Obsidio by Amie Kaufman and Jay Kristoff, released in North America on March 13, 2018, was perhaps one of my most anticipated releases of 2018. Despite my initial apprehension, I ended up loving Illuminae, then Gemina, unable to tear my eyes away from the video logs, journal entries, chat logs, hand drawn images, and visually stunning word art, I fell in love with the unique style I once thought I would find jarring, and I could not wait to dive into this unique world in Obsidio once again.
Kady, Ezra, Hanna, and Nik narrowly escaped with their lives from the attacks on Heimdall station and now find themselves crammed with 2,000 refugees on the container ship, Mao. With the jump station destroyed and their resources scarce, the only option is to return to Kerenza—but who knows what they’ll find seven months after the invasion? Meanwhile, Kady’s cousin, Asha, survived the initial BeiTech assault and has joined Kerenza’s ragtag underground resistance. When Rhys—an old flame from Asha’s past—reappears on Kerenza, the two find themselves on opposite sides of the conflict. With time running out, a final battle will be waged on land and in space, heroes will fall, and hearts will be broken.
Continue reading “Obsidio by Amie Kaufman and Jay Kristoff”
This week’s Teacher Tuesday post is all about How to Read a Story by accomplished storytellers Kate Messner (author) and Mark Siegel (illustrator) chronicle the process of becoming a reader: from pulling a book off the shelf and finding someone with whom to share a story, to reading aloud, predicting what will happen, and-finally-coming to The End. This picture book playfully and movingly illustrates the idea that the reader who discovers the love of reading finds, at the end, the beginning.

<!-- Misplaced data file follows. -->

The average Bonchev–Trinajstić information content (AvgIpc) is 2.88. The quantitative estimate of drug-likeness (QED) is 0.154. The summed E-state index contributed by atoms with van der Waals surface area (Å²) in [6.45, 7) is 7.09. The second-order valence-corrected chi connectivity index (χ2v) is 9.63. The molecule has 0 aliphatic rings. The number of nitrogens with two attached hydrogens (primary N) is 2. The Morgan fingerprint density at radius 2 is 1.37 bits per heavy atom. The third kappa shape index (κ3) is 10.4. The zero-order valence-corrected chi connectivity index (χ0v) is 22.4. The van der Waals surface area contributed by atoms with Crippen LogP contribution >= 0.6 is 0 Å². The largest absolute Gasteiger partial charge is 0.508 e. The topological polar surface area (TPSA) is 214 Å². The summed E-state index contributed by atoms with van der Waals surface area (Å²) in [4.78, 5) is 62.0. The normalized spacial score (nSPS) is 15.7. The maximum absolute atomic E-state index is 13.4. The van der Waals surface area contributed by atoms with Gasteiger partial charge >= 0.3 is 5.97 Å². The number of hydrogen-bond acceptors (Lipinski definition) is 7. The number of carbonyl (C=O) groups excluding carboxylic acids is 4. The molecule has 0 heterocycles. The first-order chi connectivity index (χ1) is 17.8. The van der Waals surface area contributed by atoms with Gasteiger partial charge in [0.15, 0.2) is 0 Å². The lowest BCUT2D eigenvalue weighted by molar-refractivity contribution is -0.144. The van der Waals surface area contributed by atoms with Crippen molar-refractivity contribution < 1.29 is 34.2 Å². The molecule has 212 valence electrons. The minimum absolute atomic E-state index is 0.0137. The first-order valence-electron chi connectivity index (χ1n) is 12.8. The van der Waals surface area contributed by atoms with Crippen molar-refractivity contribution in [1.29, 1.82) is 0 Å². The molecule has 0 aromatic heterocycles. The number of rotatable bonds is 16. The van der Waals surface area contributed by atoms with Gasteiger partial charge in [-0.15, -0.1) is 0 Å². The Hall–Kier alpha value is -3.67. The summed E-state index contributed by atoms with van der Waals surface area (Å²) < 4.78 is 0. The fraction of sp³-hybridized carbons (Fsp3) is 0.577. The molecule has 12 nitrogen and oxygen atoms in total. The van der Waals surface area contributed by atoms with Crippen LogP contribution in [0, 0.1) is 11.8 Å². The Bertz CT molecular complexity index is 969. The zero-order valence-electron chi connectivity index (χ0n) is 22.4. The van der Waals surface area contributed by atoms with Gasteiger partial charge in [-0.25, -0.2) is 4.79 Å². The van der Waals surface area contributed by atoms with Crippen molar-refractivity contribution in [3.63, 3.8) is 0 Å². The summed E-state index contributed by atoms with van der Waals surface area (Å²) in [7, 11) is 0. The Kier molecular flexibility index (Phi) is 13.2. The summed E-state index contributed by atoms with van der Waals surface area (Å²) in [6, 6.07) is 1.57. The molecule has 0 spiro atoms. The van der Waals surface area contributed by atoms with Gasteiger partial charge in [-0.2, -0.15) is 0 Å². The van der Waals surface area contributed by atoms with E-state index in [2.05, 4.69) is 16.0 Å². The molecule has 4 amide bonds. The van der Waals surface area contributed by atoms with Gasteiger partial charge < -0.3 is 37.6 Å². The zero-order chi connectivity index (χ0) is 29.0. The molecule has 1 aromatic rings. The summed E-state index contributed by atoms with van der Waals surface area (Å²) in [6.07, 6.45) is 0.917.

“Step One: Find a story (A good one). Step Two: Find a reading buddy. (Someone nice). Step Three: Find a reading spot (Couches are cozy).”
SUMMARY: Accomplished storytellers Kate Messner (author) and Mark Siegel (illustrator) chronicle the process of becoming a reader: from pulling a book off the shelf and finding someone with whom to share a story, to reading aloud, predicting what will happen, and-finally-coming to The End. This picture book playfully and movingly illustrates the idea that the reader who discovers the love of reading finds, at the end, the beginning, while also telling a story within a story that students will love – about a princess, a dragon, and a robot, who overcome their differences to be friends in The End.